Following the longest teacher strike in West Virginia’s history, the state’s educators won a 5 percent pay raise. The much-needed hike lifted spirits and helped spark walkouts around the country, but the larger political implications of the increase in teacher activism are still unclear.
Are lawmakers who opposed the teacher movement going to pay a political price? Will politicians who stood with them be rewarded?
Republican state Sen. Robert Karnes thought he knew the answer to that. He’s a longtime political foe of the state’s unions — he once referred to union members who were assembled in the legislative gallery as “free riders” as he advocated for right-to-work legislation. During the teacher strike, he had complained that they were holding kids “hostage.”
In late March, he told a local newspaper that he couldn’t imagine there would be much political fallout from the strikes.
“I can’t say that it will have zero effect, but I don’t think it’ll have any significant effect because, more often than not, they probably weren’t voting on the Republican side of the aisle anyways,” he said of the state’s teachers.
On Tuesday, they did just that. And Karnes lost re-election.
Labor activists, it turns out, know how to get involved on the Republican side of the aisle, too. Karnes was facing a primary challenge from fellow Republican Delegate Bill Hamilton, who beat him, with all the votes counted, 5,787 to 3,749. It was a blowout.
Unions responded by heavily investing in his campaign; he raised over $10,000 of his $53,850 haul from organized labor.
Karnes poked fun at this support base with tweets sent out just hours before he was officially defeated:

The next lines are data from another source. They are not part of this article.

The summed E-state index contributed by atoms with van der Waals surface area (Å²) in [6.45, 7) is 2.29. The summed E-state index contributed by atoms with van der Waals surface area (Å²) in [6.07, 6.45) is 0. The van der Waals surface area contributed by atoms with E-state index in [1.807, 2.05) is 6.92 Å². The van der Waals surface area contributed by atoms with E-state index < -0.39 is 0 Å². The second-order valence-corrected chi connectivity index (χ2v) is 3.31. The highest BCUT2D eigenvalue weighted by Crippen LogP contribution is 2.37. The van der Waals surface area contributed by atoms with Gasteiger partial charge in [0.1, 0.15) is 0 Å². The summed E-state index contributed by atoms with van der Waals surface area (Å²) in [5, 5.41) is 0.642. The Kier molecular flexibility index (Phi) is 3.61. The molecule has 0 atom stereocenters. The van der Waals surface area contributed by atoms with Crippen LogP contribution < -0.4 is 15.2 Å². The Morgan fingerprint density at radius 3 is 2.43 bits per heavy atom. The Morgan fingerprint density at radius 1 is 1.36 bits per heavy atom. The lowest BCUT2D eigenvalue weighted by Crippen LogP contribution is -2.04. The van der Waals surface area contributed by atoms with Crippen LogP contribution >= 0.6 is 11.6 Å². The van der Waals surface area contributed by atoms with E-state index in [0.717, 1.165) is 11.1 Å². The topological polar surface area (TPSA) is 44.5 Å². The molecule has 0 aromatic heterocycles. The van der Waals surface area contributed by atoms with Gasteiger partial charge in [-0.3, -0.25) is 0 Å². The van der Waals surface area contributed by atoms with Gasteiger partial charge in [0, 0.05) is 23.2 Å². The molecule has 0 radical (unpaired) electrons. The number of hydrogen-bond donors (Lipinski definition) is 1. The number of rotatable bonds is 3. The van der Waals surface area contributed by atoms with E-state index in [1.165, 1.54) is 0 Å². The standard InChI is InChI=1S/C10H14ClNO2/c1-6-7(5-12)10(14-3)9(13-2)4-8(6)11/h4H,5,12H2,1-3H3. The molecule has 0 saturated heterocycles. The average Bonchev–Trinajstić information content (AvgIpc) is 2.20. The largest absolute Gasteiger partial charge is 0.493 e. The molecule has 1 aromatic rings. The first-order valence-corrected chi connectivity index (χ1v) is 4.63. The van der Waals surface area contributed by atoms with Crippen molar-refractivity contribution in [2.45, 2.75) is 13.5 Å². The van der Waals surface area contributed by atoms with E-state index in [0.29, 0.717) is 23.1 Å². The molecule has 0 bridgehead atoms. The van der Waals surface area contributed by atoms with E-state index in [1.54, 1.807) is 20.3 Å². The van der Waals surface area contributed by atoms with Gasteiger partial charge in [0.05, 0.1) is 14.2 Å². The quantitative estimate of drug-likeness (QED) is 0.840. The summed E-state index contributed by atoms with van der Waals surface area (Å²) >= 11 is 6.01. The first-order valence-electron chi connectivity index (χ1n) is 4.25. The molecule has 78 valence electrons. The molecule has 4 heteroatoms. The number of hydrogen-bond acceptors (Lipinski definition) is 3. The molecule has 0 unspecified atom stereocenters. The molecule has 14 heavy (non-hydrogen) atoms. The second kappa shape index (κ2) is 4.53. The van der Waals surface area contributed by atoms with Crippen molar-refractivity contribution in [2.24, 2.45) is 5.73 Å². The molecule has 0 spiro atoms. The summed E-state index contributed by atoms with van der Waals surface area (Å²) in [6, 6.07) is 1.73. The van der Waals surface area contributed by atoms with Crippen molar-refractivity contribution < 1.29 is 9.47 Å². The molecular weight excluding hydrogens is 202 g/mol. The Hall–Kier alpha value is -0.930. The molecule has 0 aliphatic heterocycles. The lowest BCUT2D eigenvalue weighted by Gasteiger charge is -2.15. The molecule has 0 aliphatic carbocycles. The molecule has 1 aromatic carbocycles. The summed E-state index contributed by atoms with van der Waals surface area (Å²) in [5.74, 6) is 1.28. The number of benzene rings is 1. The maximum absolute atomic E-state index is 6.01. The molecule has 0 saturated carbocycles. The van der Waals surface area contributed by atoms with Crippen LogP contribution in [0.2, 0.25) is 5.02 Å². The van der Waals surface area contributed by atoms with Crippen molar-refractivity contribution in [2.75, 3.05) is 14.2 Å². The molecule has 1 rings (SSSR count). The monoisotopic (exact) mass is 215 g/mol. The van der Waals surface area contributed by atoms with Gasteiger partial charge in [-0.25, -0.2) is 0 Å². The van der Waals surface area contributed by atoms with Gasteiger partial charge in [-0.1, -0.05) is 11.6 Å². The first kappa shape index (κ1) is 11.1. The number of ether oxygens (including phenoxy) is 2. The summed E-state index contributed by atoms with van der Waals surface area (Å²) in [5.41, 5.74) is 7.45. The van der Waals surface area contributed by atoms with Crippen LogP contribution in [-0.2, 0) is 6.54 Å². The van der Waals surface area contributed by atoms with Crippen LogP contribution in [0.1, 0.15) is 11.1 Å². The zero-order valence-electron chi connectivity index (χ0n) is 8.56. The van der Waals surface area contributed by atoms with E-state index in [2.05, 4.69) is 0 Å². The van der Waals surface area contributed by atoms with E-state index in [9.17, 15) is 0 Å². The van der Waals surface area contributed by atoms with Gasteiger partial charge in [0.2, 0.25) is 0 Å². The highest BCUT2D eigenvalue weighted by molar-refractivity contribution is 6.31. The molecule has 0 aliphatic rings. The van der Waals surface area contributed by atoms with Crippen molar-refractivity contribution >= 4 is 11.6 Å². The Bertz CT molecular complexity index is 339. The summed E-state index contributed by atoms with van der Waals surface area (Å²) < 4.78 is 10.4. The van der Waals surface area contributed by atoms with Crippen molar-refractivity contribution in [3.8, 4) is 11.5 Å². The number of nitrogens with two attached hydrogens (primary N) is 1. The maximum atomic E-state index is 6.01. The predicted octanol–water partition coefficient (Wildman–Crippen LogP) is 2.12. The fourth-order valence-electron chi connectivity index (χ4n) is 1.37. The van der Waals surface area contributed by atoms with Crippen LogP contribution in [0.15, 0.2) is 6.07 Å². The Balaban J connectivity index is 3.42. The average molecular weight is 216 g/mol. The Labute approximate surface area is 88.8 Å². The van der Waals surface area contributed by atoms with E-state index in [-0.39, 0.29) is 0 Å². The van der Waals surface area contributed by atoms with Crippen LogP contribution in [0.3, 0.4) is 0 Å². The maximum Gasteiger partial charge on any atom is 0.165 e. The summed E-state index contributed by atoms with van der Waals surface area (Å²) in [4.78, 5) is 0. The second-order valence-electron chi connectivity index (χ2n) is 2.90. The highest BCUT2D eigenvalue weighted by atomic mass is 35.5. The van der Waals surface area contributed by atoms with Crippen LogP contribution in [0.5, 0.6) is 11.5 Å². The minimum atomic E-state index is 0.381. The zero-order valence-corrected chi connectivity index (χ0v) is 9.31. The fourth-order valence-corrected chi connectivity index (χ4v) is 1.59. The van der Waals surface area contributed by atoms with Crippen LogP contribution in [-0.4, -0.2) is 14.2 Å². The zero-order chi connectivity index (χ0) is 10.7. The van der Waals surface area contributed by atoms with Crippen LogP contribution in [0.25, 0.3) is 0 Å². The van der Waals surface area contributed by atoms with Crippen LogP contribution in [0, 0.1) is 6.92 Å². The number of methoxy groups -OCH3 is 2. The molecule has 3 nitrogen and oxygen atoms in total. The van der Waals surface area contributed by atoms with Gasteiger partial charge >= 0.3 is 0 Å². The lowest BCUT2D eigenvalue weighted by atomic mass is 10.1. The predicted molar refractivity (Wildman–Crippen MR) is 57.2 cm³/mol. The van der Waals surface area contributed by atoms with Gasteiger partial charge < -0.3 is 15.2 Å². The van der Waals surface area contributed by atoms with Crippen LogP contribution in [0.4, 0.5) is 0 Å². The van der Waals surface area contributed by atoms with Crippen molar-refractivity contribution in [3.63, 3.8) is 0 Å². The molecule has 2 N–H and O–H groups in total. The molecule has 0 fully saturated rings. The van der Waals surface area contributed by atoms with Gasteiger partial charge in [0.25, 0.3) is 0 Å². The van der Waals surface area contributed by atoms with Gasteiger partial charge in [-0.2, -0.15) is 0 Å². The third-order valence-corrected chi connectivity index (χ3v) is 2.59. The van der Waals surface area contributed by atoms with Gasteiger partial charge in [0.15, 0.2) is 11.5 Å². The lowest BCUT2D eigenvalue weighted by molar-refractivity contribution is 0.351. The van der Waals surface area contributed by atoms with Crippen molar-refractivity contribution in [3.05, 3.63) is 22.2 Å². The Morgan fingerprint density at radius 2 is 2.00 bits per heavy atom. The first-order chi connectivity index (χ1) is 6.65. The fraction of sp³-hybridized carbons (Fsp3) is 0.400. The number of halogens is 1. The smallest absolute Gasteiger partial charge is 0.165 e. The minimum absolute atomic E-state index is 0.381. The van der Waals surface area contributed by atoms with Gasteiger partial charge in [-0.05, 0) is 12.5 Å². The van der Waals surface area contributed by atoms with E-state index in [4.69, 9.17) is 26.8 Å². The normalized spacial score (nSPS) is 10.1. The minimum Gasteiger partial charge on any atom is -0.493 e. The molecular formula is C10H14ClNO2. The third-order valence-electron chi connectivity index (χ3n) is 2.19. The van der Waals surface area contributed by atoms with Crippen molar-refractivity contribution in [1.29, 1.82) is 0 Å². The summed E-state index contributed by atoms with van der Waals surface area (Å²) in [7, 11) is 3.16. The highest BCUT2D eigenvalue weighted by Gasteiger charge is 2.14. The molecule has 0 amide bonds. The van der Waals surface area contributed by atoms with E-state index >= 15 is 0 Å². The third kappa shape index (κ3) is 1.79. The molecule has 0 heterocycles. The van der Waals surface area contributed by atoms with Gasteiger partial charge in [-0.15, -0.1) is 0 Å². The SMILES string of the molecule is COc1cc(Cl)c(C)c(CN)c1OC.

Could be a lot of hanging chads tonight. Most of Bill's supporters have never seen a Republican ballot.— Robert Karnes (@SenatorKarnes) May 8, 2018
The win followed a surprising strategy because, as Karnes assumed, organized labor is traditionally aligned with Democrats and participates in Democratic primaries far more often than GOP primaries.
Edwina Howard-Jack, a high school English teacher and Indivisible activist in Upshur County, the area that Karnes represents, told The Intercept that some labor activists were concerned that after the strike wound down, teachers would be less active in politics. But Karnes’s defeat proved to her that they are still a potent force.
“I think that teachers showed their political power in the primary,” she told The Intercept. “Teachers showed up and they were voting in their 55 united, 55 strong shirts. … Once the results started rolling in, it was phenomenal. Teachers were really empowered to say, if we stick together we can make a difference.”
“I heard one teacher today say … after yesterday they may want to think twice about arming teachers,” she joked. She told The Intercept that a number of teachers chose a nonpartisan affiliation so they could vote in the Republican primary on Tuesday; under West Virginia’s rules, you either have to belong to the party or be an unaffiliated voter in order to vote in the primary.
Howard-Jack described Hamilton as a more accommodating Republican who has listened to teachers.
“Bill Hamilton, he’s more bipartisan. He will listen to our concerns. He’s more personalized with us when we were trying to pass the medical marijuana bill last year. For instance, I called his office to talk to him to find out his position to see if I could convince him to support it. He spoke to me in person; he assured me that, yes, he was willing to support it and that he was doing all he could to make that happen,” she said. “So there are issues where he’s willing to cross party lines, and that’s really appealing to people here. Because teachers were really trying to be more issue-oriented, and teachers were looking for [someone who], No.1, had integrity, someone they could trust, someone who was part of the community.”